Weaning your child from a bottle may be a challenge. Once the decision to wean is made, consistency is essential and all caregivers should be aware that your child is transitioning from the bottle to the cup. Remember that weaning is usually a long, gradual process.
- When is my child ready to be weaned from the bottle?
- Why is it important to wean my child off the bottle?
- How do I wean my child off the bottle?
- When should I offer my child cows' milk?
- What can I put in a bottle and what can I put in a cup?
- If I'm breastfeeding my child, do I wean to the bottle or to the cup?
- How can I make weaning easier on my baby?
When is my child ready to be weaned from the bottle?
In general, children can try a cup at 6 months and be weaned off the bottle around 12 to 18 months. Children are ready to be weaned when they:
- Can sit up by themselves
- Can eat from a spoon
- Show more interest in solid foods
- Have an established routine for mealtimes
Why is it important to wean my child off the bottle?
Children using bottles are more likely to have tooth decay or improper dental development, and they may not develop appropriate feeding skills. Also, children who depend on bottle feedings may not consume enough solid foods to meet their nutrient needs.
How do I wean my child off the bottle?
- Wean your child during a relatively stress-free time. It is not a good idea to start when a new sibling has just arrived or when the family is moving to a new house.
- Introduce the cup early, at age 3 to 6 months. Let your child hold and become used to the cup without liquid.
- At age 8 to 10 months, substitute a sippy cup for a bottle at one feeding during the day. Choose a feeding when your child usually drinks just a little, rather than a major mealtime. Use this same feeding time to use the cup every day for a week.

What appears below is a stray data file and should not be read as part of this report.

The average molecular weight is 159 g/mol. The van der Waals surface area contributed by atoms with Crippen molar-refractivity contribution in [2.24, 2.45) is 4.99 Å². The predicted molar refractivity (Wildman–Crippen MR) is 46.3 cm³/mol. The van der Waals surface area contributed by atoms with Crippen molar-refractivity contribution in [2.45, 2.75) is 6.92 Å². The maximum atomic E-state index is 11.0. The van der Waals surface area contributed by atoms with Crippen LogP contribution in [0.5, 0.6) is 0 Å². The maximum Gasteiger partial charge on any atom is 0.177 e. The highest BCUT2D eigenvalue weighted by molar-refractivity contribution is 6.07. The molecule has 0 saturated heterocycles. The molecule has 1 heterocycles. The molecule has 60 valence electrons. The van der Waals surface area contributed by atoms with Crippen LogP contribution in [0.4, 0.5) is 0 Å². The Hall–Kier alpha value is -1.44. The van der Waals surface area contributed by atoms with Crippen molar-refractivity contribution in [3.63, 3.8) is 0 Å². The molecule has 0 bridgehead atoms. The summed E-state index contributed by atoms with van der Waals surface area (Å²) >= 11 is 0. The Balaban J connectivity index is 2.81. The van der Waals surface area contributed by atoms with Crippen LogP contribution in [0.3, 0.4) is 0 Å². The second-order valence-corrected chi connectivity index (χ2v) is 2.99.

- Every week, introduce the cup at another feeding, slowly decreasing the number of bottles your child receives.
- Feed very slowly. Help your child hold the cup and tip a small amount of liquid into his or her mouth.
- Some children may need to suck as a way for them to control their behavior. This sets their mood to accomplish certain tasks such as sleeping, concentrating and running. Some children may continue to suck on a pacifier or bottles of plain water for the first few years.
- Consistency is key to successful weaning. Be sure to give your child the cup at the designated feeding time and don't switch back to the bottle at this feeding.
When should I offer my child cows' milk?
Children older than 12 months may drink whole cows' milk. They will be more likely to accept the milk if it's introduced gradually. Mix whole cows' milk with part breast milk or formula, and gradually increase the amount of cows' milk.
Children under 2 years of age should not drink reduced-fat or fat-free milk. Fat is needed for proper growth and development of the brain and nervous system.
What can I put in a bottle and what can I put in a cup?
- Put only breast milk, formula or water — no cows' milk before 12 months — in a bottle. Never put juice or other fruit-flavored drinks in a bottle.
- During the weaning process, only use water or milk in the cup. (Remember, no cows' milk before your child is 12 months old.) If you put juice in the cup, your child may come to expect it. After weaning you can offer diluted juice in the cup.
If I'm breastfeeding my child, do I wean to the bottle or to the cup?
Most breastfed babies are given breast milk from the breast and from a bottle during the first year of life. If you have breastfed your baby only from the breast for nine or more months, wean your child to a cup rather than to a bottle.
How can I make weaning easier on my baby?
- Offer other comforts such as a soft blanket or stuffed animal, or play soothing music.
- Spend extra time cuddling with your child during the weaning process.
- Buy cups with handles, spouted lids or baby cups with straws to make drinking easier.
- Be a positive role model and drink from a cup with your child.